• Capsaicin: This is a cream or ointment you can put on your skin. Do not use this cream or ointment on skin that is scratched or torn unless directed by your caregiver.

    • Methylene blue: Methylene blue may be given as a shot into the skin around your anus to decrease your itching. Numbing medicine may be added to the shot to dull your pain.

  • Surgery: Certain conditions that cause anal itching may need to be treated with surgery. You may also need surgery if other treatments do not work to stop your itching.

What are the risks of anal itching?

  • Capsaicin ointment may cause your skin to have a burning feeling. Steroid creams may cause your skin to shrink or thin if you use it for a long time. A shot in your anal area may cause numbness, infection, or damage in the tissue near the area. Sepsis (blood infection) may occur if the shot is given too deep into your pelvis. Your anal itching may return if the cause is not properly treated.

  • You may develop redness and burning around your anus if your anal itching is not treated. The skin may become scaly and rough. The area may bleed.

How can I help treat or prevent anal itching?

  • Gently clean your anal area after every bowel movement. Wash your anal area every morning and every night before bed.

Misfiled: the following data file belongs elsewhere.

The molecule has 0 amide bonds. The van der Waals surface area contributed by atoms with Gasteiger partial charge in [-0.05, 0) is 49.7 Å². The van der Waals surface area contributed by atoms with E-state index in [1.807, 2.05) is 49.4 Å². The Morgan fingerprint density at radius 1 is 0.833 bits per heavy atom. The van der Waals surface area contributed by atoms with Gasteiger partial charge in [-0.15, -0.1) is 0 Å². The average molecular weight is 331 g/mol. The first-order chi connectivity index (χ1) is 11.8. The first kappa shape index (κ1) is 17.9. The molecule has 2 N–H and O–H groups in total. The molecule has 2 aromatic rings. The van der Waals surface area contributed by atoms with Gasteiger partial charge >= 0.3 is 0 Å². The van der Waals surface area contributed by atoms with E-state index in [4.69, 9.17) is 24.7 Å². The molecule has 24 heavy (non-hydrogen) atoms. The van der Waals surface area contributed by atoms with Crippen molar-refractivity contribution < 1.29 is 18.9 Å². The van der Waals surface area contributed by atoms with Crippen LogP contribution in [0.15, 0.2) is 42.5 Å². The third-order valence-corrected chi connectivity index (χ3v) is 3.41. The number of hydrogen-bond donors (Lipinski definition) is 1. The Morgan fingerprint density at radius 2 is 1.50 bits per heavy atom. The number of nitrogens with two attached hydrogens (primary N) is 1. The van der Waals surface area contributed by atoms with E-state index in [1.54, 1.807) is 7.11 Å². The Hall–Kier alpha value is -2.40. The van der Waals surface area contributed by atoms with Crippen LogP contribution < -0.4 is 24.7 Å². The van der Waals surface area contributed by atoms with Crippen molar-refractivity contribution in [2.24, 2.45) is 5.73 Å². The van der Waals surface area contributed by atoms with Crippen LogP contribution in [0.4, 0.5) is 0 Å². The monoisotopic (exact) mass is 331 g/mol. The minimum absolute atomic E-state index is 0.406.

• Shower after you exercise to wash any sweat away from your anal area.

  • Dry your anal area with a hair dryer or soft cotton towel after you wash.

  • Put petrolatum or zinc oxide ointment on your skin after you dry.

  • Wear loose fitting clothing and cotton underwear that is not tight against your skin.

  • Use a beaded or mesh cushion when you sit for long periods of time to decrease sweating.

  • Do not use perfumed soaps, powders, or deodorants on your anal area.

  • Do not use rough toilet tissue to wipe yourself after a bowel movement.

  • Do not eat or drink anything that causes you to have bowel movements that irritate your skin. Examples are oranges, chocolate, tomatoes, coffee, and nuts. Keep your bowel movements regular to help stop your itching. Foods high in fiber make bowel movements easier. Eat foods such as bran and prune juice, and drink more water.

When should I contact my caregiver?

Contact your caregiver if:

  • You are leaking bowel movement.

  • You feel a painful tightening in your anus after you have a bowel movement.

  • You have a new rash, itching, or swelling after you take your medicine.

  • You see blood in your bowel movements.

  • Your sexual partner has the same symptoms you have.

  • You have questions or concerns about your condition or care.

When should I seek immediate help?

Seek care immediately or call 911 if:

  • You have bleeding from your anus that does not stop.

  • You have a bad smelling discharge coming from your anus that is not bowel movement.

Care Agreement

You have the right to help plan your care. Learn about your health condition and how it may be treated. Discuss treatment options with your caregivers to decide what care you want to receive. You always have the right to refuse treatment. The above information is an educational aid only. It is not intended as medical advice for individual conditions or treatments. Talk to your doctor, nurse or pharmacist before following any medical regimen to see if it is safe and effective for you.

© 2014 Truven Health Analytics Inc. Information is for End User's use only and may not be sold, redistributed or otherwise used for commercial purposes. All illustrations and images included in CareNotes® are the copyrighted property of A.D.A.M., Inc. or Truven Health Analytics.